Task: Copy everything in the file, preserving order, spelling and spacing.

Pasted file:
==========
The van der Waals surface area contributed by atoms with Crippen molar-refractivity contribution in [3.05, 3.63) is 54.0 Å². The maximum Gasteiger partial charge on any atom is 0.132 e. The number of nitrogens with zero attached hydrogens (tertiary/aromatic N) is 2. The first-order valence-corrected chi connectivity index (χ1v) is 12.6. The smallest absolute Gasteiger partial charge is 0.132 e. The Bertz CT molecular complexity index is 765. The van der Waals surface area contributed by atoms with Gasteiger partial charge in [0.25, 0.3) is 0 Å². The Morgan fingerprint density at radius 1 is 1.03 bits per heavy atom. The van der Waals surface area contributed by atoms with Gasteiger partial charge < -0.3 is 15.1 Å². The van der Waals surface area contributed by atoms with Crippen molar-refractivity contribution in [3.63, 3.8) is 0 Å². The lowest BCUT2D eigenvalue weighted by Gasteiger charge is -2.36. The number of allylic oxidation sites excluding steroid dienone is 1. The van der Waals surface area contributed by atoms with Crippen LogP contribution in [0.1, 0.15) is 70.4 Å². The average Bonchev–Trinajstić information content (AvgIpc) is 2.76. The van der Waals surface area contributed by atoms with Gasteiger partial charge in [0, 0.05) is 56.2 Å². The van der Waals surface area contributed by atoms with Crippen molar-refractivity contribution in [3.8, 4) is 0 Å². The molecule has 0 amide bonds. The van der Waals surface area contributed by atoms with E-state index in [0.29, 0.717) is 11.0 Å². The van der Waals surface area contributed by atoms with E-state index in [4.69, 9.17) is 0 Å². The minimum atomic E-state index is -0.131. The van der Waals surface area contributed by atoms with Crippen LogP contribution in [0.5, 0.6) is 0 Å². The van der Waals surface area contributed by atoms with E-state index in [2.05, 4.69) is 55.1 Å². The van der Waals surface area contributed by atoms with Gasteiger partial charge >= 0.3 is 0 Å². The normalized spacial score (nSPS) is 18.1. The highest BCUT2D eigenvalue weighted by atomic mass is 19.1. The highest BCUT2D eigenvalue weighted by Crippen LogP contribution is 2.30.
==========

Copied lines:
The van der Waals surface area contributed by atoms with Crippen molar-refractivity contribution in [3.05, 3.63) is 54.0 Å². The maximum Gasteiger partial charge on any atom is 0.132 e. The number of nitrogens with zero attached hydrogens (tertiary/aromatic N) is 2. The first-order valence-corrected chi connectivity index (χ1v) is 12.6. The smallest absolute Gasteiger partial charge is 0.132 e. The Bertz CT molecular complexity index is 765. The van der Waals surface area contributed by atoms with Gasteiger partial charge in [0.25, 0.3) is 0 Å². The Morgan fingerprint density at radius 1 is 1.03 bits per heavy atom. The van der Waals surface area contributed by atoms with Gasteiger partial charge < -0.3 is 15.1 Å². The van der Waals surface area contributed by atoms with Crippen molar-refractivity contribution in [3.63, 3.8) is 0 Å². The lowest BCUT2D eigenvalue weighted by Gasteiger charge is -2.36. The number of allylic oxidation sites excluding steroid dienone is 1. The van der Waals surface area contributed by atoms with Crippen LogP contribution in [0.1, 0.15) is 70.4 Å². The average Bonchev–Trinajstić information content (AvgIpc) is 2.76. The van der Waals surface area contributed by atoms with Gasteiger partial charge in [0, 0.05) is 56.2 Å². The van der Waals surface area contributed by atoms with Crippen molar-refractivity contribution in [3.8, 4) is 0 Å². The molecule has 0 amide bonds. The van der Waals surface area contributed by atoms with E-state index in [0.29, 0.717) is 11.0 Å². The van der Waals surface area contributed by atoms with E-state index in [4.69, 9.17) is 0 Å². The minimum atomic E-state index is -0.131. The van der Waals surface area contributed by atoms with Crippen LogP contribution in [0.5, 0.6) is 0 Å². The van der Waals surface area contributed by atoms with E-state index in [2.05, 4.69) is 55.1 Å². The van der Waals surface area contributed by atoms with Gasteiger partial charge >= 0.3 is 0 Å². The normalized spacial score (nSPS) is 18.1. The highest BCUT2D eigenvalue weighted by atomic mass is 19.1. The highest BCUT2D eigenvalue weighted by Crippen LogP contribution is 2.30.